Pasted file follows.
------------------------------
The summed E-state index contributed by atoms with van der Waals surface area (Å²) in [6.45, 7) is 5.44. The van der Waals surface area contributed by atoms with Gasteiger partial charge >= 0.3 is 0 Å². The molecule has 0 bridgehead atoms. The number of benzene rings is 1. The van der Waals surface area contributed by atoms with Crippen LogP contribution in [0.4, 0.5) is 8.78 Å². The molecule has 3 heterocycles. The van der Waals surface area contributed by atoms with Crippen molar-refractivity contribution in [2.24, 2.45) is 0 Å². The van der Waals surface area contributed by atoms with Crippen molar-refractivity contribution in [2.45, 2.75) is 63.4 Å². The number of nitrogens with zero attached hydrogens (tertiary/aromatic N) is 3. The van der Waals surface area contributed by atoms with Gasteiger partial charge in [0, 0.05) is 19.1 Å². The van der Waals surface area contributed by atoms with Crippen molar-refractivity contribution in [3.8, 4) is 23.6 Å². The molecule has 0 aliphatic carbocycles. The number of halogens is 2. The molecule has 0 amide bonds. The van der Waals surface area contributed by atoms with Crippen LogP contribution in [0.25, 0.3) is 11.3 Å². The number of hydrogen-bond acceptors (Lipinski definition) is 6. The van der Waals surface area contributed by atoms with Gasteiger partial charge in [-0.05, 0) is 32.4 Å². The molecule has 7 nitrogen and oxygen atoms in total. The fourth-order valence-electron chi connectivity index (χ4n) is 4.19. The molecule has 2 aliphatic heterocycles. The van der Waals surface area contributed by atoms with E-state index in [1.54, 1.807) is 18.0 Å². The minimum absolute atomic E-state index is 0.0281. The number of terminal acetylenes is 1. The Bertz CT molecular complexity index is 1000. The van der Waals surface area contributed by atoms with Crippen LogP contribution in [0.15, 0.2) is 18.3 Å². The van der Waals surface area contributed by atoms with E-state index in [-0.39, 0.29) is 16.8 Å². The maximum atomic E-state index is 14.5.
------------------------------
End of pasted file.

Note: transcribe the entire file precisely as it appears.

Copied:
The summed E-state index contributed by atoms with van der Waals surface area (Å²) in [6.45, 7) is 5.44. The van der Waals surface area contributed by atoms with Gasteiger partial charge >= 0.3 is 0 Å². The molecule has 0 bridgehead atoms. The number of benzene rings is 1. The van der Waals surface area contributed by atoms with Crippen LogP contribution in [0.4, 0.5) is 8.78 Å². The molecule has 3 heterocycles. The van der Waals surface area contributed by atoms with Crippen molar-refractivity contribution in [2.24, 2.45) is 0 Å². The van der Waals surface area contributed by atoms with Crippen molar-refractivity contribution in [2.45, 2.75) is 63.4 Å². The number of nitrogens with zero attached hydrogens (tertiary/aromatic N) is 3. The van der Waals surface area contributed by atoms with Gasteiger partial charge in [0, 0.05) is 19.1 Å². The van der Waals surface area contributed by atoms with Crippen molar-refractivity contribution in [3.8, 4) is 23.6 Å². The molecule has 0 aliphatic carbocycles. The number of halogens is 2. The molecule has 0 amide bonds. The van der Waals surface area contributed by atoms with Crippen LogP contribution in [0.25, 0.3) is 11.3 Å². The number of hydrogen-bond acceptors (Lipinski definition) is 6. The van der Waals surface area contributed by atoms with Gasteiger partial charge in [-0.05, 0) is 32.4 Å². The molecule has 7 nitrogen and oxygen atoms in total. The fourth-order valence-electron chi connectivity index (χ4n) is 4.19. The molecule has 2 aliphatic heterocycles. The van der Waals surface area contributed by atoms with E-state index in [1.54, 1.807) is 18.0 Å². The minimum absolute atomic E-state index is 0.0281. The number of terminal acetylenes is 1. The Bertz CT molecular complexity index is 1000. The van der Waals surface area contributed by atoms with Crippen LogP contribution in [0.15, 0.2) is 18.3 Å². The van der Waals surface area contributed by atoms with E-state index in [-0.39, 0.29) is 16.8 Å². The maximum atomic E-state index is 14.5.